Why Spring could be your perfect story season

life stories makingadifference reflection story as a map Apr 17, 2022

Last night while celebrating Passover at a Seder dinner with friends, one of them told me Spring is his favourite season. Is it any wonder so many of the major religions take this time for celebration and remembrance?

What once appeared cut down and dead is now blossoming with new life. Where we felt constrained and small inside during the winter months, a new freshness calls us out. It is good to be still for a moment, reflecting on the trials of the past and feeling gratitude for the present.

Rituals like these remind us that we live in a layering of stories. When we feel overwhelmed by the story we are living in, we can remind ourselves to ask: "Where is my ground of being?" and find it anew.

On Friday I attended an event with Christina Baldwin, hosted by the Jung Center of Houston. She calls these story layers we live in Kronos (the personal story),  Epos (the societal/historical story), Aionios (the spiritual or timeless story) and Kairos (the activator, or the point when the story shifts).

Most of us focus almost exclusively on Kronos -- the happy or turbulent thread of our personal story -- the one right in front of our noses. We are the hero of this story, so its focus is "all about me." This happened, then that happened. It's a chronology, a timeline. What happens now is understood in the light of what happened before. This story functions as the guide to life. It acts like a map.

We are at the ground level, where our feet touch the earth. But what happens when you throw in a major disruptor? A pandemic, a series of personal losses, a war, a flood, a genocide, trauma? The thread of your personal story may appear to be broken beyond repair. And you, in turn, feel lost.

At the Epos level of story we find ourselves in the social narrative. This is the context we all live in. This is like rising up to the 5th floor of a tall building and looking out at people crisscrossing in a busy street. They don't see the overall pattern, but we can.

This level of story may also be disrupted by the same events as our personal stories, or the deeper tangled threads of racial, ethnic and gender identities, religious beliefs and practices, historical conflicts, economic frameworks, etc. This reflects story as a weaver of patterns. Patterns are made. And patterns are also broken.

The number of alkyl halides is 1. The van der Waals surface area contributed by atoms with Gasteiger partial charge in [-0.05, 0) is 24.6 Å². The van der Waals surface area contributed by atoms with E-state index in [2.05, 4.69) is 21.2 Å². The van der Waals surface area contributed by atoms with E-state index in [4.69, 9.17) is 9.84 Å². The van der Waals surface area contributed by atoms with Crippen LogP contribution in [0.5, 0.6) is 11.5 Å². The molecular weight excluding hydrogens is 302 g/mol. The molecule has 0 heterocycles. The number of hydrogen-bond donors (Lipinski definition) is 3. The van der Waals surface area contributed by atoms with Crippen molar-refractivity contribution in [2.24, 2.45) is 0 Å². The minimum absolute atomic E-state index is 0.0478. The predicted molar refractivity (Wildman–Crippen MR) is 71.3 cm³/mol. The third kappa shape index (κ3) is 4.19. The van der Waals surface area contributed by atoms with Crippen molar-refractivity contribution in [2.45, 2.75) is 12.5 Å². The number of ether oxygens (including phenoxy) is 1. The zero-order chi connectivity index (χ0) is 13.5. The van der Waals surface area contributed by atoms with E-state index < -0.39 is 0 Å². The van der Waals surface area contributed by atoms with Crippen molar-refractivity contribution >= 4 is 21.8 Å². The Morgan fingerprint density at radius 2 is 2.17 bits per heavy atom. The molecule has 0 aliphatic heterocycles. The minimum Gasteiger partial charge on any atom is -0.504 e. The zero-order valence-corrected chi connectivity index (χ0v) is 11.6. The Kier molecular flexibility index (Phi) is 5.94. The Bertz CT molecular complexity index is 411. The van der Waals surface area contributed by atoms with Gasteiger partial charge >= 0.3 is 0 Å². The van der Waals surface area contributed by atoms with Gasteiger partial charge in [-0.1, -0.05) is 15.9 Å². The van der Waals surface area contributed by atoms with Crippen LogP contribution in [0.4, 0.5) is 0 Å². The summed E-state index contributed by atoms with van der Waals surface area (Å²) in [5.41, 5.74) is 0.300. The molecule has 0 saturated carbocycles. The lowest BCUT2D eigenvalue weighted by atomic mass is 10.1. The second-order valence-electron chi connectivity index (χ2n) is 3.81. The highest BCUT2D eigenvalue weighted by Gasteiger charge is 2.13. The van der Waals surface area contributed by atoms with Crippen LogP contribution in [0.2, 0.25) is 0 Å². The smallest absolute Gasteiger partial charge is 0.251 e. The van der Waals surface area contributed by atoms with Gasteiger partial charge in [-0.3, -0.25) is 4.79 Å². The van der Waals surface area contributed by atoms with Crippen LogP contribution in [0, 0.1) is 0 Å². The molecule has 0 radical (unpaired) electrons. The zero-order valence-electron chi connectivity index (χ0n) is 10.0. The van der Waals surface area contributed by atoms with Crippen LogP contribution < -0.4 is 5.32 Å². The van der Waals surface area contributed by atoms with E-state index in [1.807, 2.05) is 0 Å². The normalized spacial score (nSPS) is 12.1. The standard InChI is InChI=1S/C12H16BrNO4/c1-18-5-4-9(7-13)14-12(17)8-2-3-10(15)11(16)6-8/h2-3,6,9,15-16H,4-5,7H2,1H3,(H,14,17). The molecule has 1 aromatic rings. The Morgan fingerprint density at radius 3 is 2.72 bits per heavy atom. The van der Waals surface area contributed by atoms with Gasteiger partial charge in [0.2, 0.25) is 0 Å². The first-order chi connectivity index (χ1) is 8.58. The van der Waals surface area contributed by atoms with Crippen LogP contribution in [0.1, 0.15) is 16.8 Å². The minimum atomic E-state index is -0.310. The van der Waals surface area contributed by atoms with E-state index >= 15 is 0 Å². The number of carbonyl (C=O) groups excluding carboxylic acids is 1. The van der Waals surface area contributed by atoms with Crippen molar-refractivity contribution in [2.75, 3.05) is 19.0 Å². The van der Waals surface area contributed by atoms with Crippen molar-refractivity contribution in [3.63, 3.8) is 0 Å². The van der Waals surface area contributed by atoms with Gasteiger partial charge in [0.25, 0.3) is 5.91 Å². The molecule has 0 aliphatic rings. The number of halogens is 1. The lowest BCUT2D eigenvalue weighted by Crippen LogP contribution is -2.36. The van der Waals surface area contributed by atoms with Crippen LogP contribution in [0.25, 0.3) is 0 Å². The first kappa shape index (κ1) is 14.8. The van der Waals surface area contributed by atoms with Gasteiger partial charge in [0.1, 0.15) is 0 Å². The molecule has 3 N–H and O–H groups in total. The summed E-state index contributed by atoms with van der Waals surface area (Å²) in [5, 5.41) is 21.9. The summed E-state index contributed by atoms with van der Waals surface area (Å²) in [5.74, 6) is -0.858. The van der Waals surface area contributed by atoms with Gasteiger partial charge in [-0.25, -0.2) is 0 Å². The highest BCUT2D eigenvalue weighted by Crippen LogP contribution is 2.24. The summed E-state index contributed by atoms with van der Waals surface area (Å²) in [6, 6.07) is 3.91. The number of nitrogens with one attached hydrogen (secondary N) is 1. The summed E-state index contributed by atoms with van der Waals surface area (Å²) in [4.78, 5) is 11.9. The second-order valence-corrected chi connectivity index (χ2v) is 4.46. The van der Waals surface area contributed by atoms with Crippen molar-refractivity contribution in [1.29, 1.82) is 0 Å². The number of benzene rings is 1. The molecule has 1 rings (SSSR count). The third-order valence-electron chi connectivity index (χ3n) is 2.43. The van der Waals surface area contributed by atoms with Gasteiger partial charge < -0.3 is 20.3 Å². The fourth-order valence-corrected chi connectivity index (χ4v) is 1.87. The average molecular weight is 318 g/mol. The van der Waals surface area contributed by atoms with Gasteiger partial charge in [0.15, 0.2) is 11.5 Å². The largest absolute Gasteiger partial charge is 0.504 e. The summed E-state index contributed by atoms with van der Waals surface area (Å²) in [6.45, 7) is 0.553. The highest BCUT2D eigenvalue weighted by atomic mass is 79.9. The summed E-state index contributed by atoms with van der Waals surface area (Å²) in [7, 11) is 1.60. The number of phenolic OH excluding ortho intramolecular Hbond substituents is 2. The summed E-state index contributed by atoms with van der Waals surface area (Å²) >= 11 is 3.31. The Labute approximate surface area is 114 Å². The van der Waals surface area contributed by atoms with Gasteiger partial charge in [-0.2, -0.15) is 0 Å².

And yet there are still other layers of story to turn to.

In Aionios we find story as a reflection of the mystery, the timeless. This is the place of myth, creation stories, destiny. This is the place of the timeless now. And also the reason why the great myths and stories are still intriguing to us. This is the place where one human life can rise to be all human life. Where the specific transforms into the universal.

Imagine those first astronauts who, turning back towards earth from the moon, were awestruck at the beauty of the earth. They saw it without borders or boundaries, one beautiful, living organism, turning gently in space, shining.

And finally, the Kairos moment, when something unexpected happens that could only have happened in that moment of readiness. Imagine yourself turning a corner and suddenly finding yourself in a changed reality. Civil Rights marchers on the bridge in Selma. Government making a formal apology to the Aboriginal and Torres Strait Islander people about the Stolen Generations. The Berlin Wall coming down. This is emergent story at the uniquely right timing.

Christina reminded us that we all are holders of the StoryField. Elders can use story as a tool for empathy and good, as an intervention to reframe and renew, and for creating a path forward. She reminded us that story is a dynamic, living spiral:

  • We enter it at the personal survival level and we can ask ourselves: "What does this mean to me?"
  • We can allow story to sink deeper and ask: "How can I integrate this?"
  • And then: "Who am I now as a result of this?"

When she thinks about her own ground of being, Christina says she goes to the water and spends time around rocks. She lets herself come to rest and sends out blessings again and again. This struck home to me as she ended our time together: "We don't know the impact we're having. Do what you can. The rest is none of your business!"


Feeling the shift coming in your personal story?  Know you can't do it alone?

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